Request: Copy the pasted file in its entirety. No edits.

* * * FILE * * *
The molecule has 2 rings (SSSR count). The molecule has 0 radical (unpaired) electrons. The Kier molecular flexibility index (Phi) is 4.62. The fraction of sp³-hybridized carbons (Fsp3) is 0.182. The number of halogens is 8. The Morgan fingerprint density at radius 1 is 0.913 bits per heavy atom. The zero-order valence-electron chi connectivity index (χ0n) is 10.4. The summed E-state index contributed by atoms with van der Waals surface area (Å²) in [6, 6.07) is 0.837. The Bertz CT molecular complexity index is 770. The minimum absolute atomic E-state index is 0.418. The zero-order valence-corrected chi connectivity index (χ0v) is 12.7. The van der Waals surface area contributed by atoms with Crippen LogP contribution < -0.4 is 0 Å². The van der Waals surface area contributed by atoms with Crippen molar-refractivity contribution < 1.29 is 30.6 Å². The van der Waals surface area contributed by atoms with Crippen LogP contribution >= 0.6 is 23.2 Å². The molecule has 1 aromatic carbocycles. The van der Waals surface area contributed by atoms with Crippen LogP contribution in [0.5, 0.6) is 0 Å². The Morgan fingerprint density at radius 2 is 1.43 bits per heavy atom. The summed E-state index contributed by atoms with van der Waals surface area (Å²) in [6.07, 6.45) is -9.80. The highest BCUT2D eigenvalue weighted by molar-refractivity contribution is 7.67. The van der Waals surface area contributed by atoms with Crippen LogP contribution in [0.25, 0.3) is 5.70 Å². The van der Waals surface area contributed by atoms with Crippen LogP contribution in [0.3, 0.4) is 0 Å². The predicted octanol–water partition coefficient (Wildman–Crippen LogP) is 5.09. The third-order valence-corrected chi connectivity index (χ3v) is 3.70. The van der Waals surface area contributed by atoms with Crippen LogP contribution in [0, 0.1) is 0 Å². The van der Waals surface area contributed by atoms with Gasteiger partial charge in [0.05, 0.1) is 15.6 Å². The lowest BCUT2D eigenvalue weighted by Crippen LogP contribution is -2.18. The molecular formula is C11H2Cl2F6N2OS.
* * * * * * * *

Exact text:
The molecule has 2 rings (SSSR count). The molecule has 0 radical (unpaired) electrons. The Kier molecular flexibility index (Phi) is 4.62. The fraction of sp³-hybridized carbons (Fsp3) is 0.182. The number of halogens is 8. The Morgan fingerprint density at radius 1 is 0.913 bits per heavy atom. The zero-order valence-electron chi connectivity index (χ0n) is 10.4. The summed E-state index contributed by atoms with van der Waals surface area (Å²) in [6, 6.07) is 0.837. The Bertz CT molecular complexity index is 770. The minimum absolute atomic E-state index is 0.418. The zero-order valence-corrected chi connectivity index (χ0v) is 12.7. The van der Waals surface area contributed by atoms with Crippen LogP contribution < -0.4 is 0 Å². The van der Waals surface area contributed by atoms with Crippen molar-refractivity contribution < 1.29 is 30.6 Å². The van der Waals surface area contributed by atoms with Crippen LogP contribution >= 0.6 is 23.2 Å². The molecule has 1 aromatic carbocycles. The van der Waals surface area contributed by atoms with Crippen LogP contribution in [0.5, 0.6) is 0 Å². The Morgan fingerprint density at radius 2 is 1.43 bits per heavy atom. The summed E-state index contributed by atoms with van der Waals surface area (Å²) in [6.07, 6.45) is -9.80. The highest BCUT2D eigenvalue weighted by molar-refractivity contribution is 7.67. The van der Waals surface area contributed by atoms with Crippen LogP contribution in [0.25, 0.3) is 5.70 Å². The van der Waals surface area contributed by atoms with Crippen LogP contribution in [0.3, 0.4) is 0 Å². The predicted octanol–water partition coefficient (Wildman–Crippen LogP) is 5.09. The third-order valence-corrected chi connectivity index (χ3v) is 3.70. The van der Waals surface area contributed by atoms with Crippen LogP contribution in [0, 0.1) is 0 Å². The van der Waals surface area contributed by atoms with Gasteiger partial charge in [0.05, 0.1) is 15.6 Å². The lowest BCUT2D eigenvalue weighted by Crippen LogP contribution is -2.18. The molecular formula is C11H2Cl2F6N2OS.